Michael Mauer may officially be the Chief Designer at Porsche – but he is secretly leading a gigantic time travel project at the Development Centre in Weissach. Every morning, he and his design team pass through the high-security checkpoints, fill up with their creative rocket fuel at the espresso machine, and leave the present behind them to explore tomorrow’s world on their journeys of the mind. They return in time for the end of the working day – with new ideas from 2030, 2040 or 2050. Porsche’s Design Studio is in fact a huge ideas workshop, an innovative think tank where even the craziest ideas are supported and pursued. The team is always on the lookout for the next brilliant design, a decisive idea, a further development step on the path to the car of the future.
Porsche is famous for its sports cars. And for its independence. The Porsche 911 still successfully bucks trends up to the present day – as a rear-engined pioneer, design icon and the symbol of an idea that goes back more than 70 years. Porsche has also gone its own way in motor sport, relying on intelligent solutions instead of pure power, and has written history with more than 30,000 overall and class victories by works and privateer racing drivers. More recently, the Porsche Taycan has been defining new territory as the brand’s first all-electric sports car. But what are the essential characteristics and qualities that are inherent to all Porsche cars? What is the secret of their continuing success? Since the days of the great design engineer Ferdinand Porsche, the name has seemed to stand for the ability to think outside established conventions, question the status quo and to repeatedly reinvent oneself. This is not just demonstrated by the series production models with which Porsche has been successful all over the world but also by the countless ideas, sketches, models, studies and prototypes that are an important part of the brand's evolution. Normally, all this remains hidden behind closed studio doors.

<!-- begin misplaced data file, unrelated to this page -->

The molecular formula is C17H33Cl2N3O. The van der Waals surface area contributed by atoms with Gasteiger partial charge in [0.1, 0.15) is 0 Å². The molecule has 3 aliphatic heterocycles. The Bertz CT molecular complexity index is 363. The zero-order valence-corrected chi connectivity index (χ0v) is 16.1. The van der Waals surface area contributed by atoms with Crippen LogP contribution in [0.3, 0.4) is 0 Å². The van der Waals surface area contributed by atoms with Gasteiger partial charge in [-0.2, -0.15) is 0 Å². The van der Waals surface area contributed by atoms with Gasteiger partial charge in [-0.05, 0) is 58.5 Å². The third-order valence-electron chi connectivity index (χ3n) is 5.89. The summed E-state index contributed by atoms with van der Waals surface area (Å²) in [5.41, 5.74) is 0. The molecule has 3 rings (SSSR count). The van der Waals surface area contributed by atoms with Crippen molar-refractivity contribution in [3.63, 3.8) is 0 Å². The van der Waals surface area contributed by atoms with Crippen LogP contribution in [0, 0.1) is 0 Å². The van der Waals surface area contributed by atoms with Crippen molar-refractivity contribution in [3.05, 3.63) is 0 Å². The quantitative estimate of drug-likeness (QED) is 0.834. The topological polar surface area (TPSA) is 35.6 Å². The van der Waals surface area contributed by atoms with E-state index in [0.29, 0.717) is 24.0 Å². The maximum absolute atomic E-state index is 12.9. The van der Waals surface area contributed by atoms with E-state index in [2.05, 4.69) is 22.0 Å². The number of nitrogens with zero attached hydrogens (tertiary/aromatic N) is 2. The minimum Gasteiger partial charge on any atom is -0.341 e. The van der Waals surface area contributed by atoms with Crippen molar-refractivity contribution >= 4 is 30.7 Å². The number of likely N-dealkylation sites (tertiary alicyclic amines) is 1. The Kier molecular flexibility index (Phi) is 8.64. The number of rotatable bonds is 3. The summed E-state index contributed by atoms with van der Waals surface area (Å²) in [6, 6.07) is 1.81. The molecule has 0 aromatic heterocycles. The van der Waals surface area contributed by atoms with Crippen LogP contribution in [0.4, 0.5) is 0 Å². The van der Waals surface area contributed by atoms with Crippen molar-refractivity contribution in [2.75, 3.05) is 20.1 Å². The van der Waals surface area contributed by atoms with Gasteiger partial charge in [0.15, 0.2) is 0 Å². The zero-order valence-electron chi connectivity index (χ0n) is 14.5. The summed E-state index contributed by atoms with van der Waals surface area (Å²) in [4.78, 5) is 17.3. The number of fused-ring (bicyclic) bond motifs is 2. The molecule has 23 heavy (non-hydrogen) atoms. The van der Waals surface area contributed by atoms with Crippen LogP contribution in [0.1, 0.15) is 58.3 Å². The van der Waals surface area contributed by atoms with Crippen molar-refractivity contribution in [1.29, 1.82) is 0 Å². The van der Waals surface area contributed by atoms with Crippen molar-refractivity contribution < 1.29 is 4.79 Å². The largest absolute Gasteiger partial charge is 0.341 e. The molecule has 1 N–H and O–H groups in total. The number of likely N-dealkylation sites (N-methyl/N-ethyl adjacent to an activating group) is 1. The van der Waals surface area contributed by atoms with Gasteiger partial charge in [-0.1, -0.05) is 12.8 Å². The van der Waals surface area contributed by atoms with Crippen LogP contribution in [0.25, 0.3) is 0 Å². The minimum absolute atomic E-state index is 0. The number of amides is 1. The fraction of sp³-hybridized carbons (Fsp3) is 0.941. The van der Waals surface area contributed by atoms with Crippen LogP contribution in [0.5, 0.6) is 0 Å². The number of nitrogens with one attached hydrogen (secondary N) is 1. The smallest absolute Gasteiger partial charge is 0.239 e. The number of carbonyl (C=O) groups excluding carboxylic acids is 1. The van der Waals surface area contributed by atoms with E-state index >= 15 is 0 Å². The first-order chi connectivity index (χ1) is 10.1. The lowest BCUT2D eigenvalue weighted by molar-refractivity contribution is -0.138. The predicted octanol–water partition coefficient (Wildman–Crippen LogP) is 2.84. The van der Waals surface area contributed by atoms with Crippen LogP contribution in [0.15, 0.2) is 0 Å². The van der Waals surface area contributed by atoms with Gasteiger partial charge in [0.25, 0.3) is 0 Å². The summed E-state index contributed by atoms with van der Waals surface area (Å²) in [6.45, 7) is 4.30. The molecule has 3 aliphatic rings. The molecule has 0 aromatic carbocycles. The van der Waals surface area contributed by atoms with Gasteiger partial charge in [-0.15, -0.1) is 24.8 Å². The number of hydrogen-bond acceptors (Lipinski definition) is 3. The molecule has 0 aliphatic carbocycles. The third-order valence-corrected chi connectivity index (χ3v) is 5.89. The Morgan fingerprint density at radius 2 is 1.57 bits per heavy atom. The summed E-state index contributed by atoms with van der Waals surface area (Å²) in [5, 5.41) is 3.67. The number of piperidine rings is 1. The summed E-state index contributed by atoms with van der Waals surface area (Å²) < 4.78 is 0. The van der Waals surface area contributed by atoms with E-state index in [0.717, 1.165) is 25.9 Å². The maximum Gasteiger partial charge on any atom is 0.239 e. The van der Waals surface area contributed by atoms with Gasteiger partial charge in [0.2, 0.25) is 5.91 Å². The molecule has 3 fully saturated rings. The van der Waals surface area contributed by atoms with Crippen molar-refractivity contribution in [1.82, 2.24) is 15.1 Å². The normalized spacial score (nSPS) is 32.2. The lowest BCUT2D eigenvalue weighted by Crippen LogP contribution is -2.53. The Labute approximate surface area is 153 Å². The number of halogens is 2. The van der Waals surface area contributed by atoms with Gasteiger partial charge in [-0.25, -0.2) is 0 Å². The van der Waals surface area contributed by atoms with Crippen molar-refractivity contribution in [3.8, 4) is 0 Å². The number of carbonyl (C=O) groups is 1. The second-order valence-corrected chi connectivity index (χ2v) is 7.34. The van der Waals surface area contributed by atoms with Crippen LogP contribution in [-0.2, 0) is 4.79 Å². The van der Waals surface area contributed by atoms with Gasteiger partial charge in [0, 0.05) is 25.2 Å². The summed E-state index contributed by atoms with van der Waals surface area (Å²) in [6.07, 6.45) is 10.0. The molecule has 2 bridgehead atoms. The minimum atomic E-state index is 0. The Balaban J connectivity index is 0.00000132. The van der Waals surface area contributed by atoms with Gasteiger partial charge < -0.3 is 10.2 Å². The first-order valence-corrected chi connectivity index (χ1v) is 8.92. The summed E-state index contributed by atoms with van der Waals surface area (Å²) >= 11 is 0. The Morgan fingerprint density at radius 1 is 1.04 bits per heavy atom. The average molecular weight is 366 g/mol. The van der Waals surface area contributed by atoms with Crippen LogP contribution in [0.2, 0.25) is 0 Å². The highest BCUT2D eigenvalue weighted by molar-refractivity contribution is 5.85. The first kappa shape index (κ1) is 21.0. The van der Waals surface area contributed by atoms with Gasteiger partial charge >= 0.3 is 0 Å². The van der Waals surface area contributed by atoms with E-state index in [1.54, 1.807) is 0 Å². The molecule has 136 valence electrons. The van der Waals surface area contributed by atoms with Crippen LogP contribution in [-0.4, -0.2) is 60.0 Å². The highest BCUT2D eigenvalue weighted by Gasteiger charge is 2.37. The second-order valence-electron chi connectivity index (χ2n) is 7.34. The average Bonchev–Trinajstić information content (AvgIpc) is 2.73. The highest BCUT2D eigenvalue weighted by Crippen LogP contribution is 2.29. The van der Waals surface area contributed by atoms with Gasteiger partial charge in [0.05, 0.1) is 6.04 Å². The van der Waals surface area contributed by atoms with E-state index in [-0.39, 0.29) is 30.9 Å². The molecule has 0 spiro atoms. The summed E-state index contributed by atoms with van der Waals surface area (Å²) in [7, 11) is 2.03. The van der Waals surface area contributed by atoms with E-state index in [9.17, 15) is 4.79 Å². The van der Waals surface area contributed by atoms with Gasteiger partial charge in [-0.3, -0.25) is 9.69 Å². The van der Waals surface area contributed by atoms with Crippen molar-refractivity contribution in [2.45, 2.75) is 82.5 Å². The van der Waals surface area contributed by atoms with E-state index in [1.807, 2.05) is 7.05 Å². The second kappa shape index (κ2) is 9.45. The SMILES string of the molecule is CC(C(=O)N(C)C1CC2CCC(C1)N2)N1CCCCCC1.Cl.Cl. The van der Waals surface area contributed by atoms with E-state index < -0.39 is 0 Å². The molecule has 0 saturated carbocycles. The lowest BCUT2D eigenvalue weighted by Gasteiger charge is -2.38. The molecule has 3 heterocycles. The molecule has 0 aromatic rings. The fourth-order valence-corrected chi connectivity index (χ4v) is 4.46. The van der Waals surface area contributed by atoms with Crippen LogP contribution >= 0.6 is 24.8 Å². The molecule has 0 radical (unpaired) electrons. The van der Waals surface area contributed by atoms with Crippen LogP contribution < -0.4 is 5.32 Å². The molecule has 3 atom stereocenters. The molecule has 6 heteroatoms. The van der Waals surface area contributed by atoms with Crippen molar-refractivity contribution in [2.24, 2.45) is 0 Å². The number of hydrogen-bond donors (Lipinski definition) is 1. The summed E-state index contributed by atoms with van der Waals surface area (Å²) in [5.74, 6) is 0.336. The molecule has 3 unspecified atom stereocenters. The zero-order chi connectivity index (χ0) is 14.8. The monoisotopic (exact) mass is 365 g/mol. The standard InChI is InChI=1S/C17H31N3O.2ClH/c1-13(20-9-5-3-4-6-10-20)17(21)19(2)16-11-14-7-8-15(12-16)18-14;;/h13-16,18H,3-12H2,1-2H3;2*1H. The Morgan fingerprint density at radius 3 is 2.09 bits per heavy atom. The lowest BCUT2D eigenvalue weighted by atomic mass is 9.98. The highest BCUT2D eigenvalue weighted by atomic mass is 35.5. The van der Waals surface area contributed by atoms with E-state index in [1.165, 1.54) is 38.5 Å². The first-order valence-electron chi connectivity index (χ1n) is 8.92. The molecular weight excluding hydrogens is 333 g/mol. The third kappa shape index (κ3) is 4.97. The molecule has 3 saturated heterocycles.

With our new book „Porsche Unseen”, we we would like to take our readers on a fascinating journey – into a parallel world full of cars that you might not have expected from Porsche and which you might not even have dared to dream about. Sometimes, we've had to pinch ourselves ... For example, when Michael Mauer lifted the cover on a modern, drivable Porsche 911 Safari, had the astonishingly small prototype of a modern Porsche 904 rolled out of the store or when he recounted the unbelievable development history of the Porsche Taycan while looking at a dramatic, four-door super sports car study. We would not have been surprised if the Chief Designer had asked us in the evening in a friendly but firm way to quickly look into a small flashlight so that we immediately forgot everything we had seen.
That Porsche embarked on this adventure is anything but self-evident. And so it ultimately took three years before our idea of unveiling the most exciting visions from Porsche's design studios in one book of revelations actually became reality. We traveled to Weissach to talk to Michael Mauer about the design process, we photographed top-secret concept cars under the strictest security precautions - and we looked into the fascinating future of Porsche again and again. It is a sign of courage that the brand has embarked on this experiment – and further proof of the importance of design culture at Porsche. How did Michael Mauer tell us? “The Silicon Valley of the automotive industry has been located in Zuffenhausen and Weissach for a long time.”